Intermittent fasting – one of the most popular celebrity dieting techniques – could trigger fertility problems, research suggests.
Hollywood A-listers like Jennifer Aniston, Nicole Kidman, Cameron Diaz and Mark Wahlberg have jumped on the trend since it shot to prominence in the early 2010s.
But, despite swathes of studies suggesting it works, experts have remained divided over its effectiveness and the potential long term health impacts.
Now a study on animals suggests that while fasting may be good for your waistline, it could damage the chances of conception.
Experts at the University of East Anglia in Norwich investigated how time-restricted fasting affected reproduction in zebrafish.
Hollywood A-listers like Jennifer Aniston (pictured above), Nicole Kidman, Cameron Diaz and Mark Wahlberg have all jumped on the trend since it shot to prominence in the early 2010s
In this latest study, scientists from the University of East Anglia in Norwich investigated how time-restricted fasting affected reproduction differently in male and female zebrafish. Pictured above, Mark Wahlberg, who is known to intermittent fast
The study looked at the impact of fasting on the fertility of zebrafish an animal commonly used in research exploring implications for human health
Critically, researchers found both egg and sperm quality were negatively affected even after the fish returned to their normal levels of food consumption.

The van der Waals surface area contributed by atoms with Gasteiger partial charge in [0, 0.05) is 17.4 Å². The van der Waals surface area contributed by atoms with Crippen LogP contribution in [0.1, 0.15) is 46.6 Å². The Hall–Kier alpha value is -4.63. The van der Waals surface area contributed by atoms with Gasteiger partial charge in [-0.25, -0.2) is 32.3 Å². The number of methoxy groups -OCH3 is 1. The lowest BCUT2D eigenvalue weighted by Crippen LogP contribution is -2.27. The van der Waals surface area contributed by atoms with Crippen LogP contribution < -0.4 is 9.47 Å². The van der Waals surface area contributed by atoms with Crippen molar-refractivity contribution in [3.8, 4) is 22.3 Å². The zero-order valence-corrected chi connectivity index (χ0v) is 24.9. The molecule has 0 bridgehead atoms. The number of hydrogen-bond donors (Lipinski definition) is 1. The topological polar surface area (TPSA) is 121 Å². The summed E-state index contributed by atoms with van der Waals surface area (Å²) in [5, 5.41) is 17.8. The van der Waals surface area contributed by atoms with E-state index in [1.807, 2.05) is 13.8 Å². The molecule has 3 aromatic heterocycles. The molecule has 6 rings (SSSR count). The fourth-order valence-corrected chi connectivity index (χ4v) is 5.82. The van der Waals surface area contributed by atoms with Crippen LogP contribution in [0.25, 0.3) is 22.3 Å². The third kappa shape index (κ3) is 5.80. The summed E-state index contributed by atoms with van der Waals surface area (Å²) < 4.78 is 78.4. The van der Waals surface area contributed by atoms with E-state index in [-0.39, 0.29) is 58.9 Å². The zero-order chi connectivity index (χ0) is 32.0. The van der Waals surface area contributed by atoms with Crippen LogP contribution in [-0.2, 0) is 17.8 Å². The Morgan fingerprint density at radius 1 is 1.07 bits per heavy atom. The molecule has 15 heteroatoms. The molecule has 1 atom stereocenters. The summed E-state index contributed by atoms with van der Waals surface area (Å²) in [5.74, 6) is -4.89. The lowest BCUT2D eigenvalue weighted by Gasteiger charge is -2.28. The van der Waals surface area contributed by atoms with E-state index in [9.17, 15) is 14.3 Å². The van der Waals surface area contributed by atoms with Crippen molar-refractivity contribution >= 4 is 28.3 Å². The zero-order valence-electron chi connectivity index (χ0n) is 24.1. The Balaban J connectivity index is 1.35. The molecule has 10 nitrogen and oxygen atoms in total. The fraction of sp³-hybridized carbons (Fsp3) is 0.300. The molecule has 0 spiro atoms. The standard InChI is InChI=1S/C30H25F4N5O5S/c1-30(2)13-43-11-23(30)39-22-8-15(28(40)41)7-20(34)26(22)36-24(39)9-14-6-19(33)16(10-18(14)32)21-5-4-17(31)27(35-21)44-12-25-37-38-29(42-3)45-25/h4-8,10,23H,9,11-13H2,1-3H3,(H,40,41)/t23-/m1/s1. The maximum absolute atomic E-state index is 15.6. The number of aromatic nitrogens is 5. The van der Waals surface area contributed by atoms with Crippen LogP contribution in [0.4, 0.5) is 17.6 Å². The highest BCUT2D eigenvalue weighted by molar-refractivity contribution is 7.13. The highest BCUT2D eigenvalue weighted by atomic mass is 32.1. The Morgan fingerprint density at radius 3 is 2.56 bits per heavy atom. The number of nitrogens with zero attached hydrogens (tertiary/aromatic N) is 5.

Writing in the journal, Proceedings of the Royal Society B: Biological Sciences, researchers said the findings ‘call for careful evaluation of the effects of intermittent fasting on fertilisation’.
Scientists measured both the production of sperm and eggs, and the quality of the resulting offspring.
Q+A: Everything you need to know about intermittent fasting
How does it work?
Intermittent fasting involves switching between days of fasting and days of eating normally.
It generally falls into two categories – narrowing eating times to 6-8 hours per day, also known as the 16:8 diet, and 5:2 intermittent fasting.
The 16:8 diet is a form of intermittent fasting, also known as Time Restricted Eating.
What is the difference between time restricted eating and 5:2 intermittent fasting?
Followers of the 16:8 eating plan fast for 16 hours a day, and eat whatever they want in the remaining eight hours – typically between 10am and 6pm.
This may be more tolerable than the well-known 5:2 diet – where followers restrict their calories to 500–to-600 a day for two days a week and then eat as normal for the remaining five days.
What are the benefits of Time Restricted Eating?
In addition to weight loss, 16:8 intermittent fasting is believed to improve blood sugar control, boost brain function and help us live longer.
Many prefer to eat between noon and 8pm as this means they only need to fast overnight and skip breakfast, but can still eat lunch and dinner, along with a few snacks.
When you do eat, it is best to opt for healthy options like fruits, vegetables and whole grains and drink water and unsweetened beverages.
What are the drawbacks?
Drawbacks of the fasting plan may be that people overindulge in the hours they can eat, leading to weight gain.
It can also result in digestive problems over the long-term, as well as hunger, fatigue and weakness.
They took 12 male and 12 female fish and put them on a fully-fed diet.
While another group of 18 males and 18 females were put on a fasting group.
After 15 days, the fasted fish were allowed to eat normally once again.